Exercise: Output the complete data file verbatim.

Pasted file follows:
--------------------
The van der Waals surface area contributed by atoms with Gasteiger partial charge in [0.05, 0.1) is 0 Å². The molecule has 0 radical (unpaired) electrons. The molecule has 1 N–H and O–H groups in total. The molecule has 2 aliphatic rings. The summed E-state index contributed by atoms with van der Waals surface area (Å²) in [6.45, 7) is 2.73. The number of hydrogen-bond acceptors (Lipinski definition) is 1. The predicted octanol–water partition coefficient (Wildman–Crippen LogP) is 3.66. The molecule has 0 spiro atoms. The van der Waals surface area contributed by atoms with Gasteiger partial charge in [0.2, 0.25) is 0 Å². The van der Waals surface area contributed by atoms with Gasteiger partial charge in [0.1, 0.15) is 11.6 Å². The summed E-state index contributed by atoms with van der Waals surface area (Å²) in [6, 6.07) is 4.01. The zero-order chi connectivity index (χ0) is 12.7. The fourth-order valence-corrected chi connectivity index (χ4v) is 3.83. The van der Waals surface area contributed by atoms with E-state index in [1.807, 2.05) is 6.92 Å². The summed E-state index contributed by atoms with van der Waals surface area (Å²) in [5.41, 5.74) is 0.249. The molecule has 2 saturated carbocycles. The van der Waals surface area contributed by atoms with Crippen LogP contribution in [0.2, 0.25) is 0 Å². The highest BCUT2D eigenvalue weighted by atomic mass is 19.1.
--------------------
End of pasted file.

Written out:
The van der Waals surface area contributed by atoms with Gasteiger partial charge in [0.05, 0.1) is 0 Å². The molecule has 0 radical (unpaired) electrons. The molecule has 1 N–H and O–H groups in total. The molecule has 2 aliphatic rings. The summed E-state index contributed by atoms with van der Waals surface area (Å²) in [6.45, 7) is 2.73. The number of hydrogen-bond acceptors (Lipinski definition) is 1. The predicted octanol–water partition coefficient (Wildman–Crippen LogP) is 3.66. The molecule has 0 spiro atoms. The van der Waals surface area contributed by atoms with Gasteiger partial charge in [0.2, 0.25) is 0 Å². The van der Waals surface area contributed by atoms with Gasteiger partial charge in [0.1, 0.15) is 11.6 Å². The summed E-state index contributed by atoms with van der Waals surface area (Å²) in [6, 6.07) is 4.01. The zero-order chi connectivity index (χ0) is 12.7. The fourth-order valence-corrected chi connectivity index (χ4v) is 3.83. The van der Waals surface area contributed by atoms with E-state index in [1.807, 2.05) is 6.92 Å². The summed E-state index contributed by atoms with van der Waals surface area (Å²) in [5.41, 5.74) is 0.249. The molecule has 2 saturated carbocycles. The van der Waals surface area contributed by atoms with Crippen LogP contribution in [0.2, 0.25) is 0 Å². The highest BCUT2D eigenvalue weighted by atomic mass is 19.1.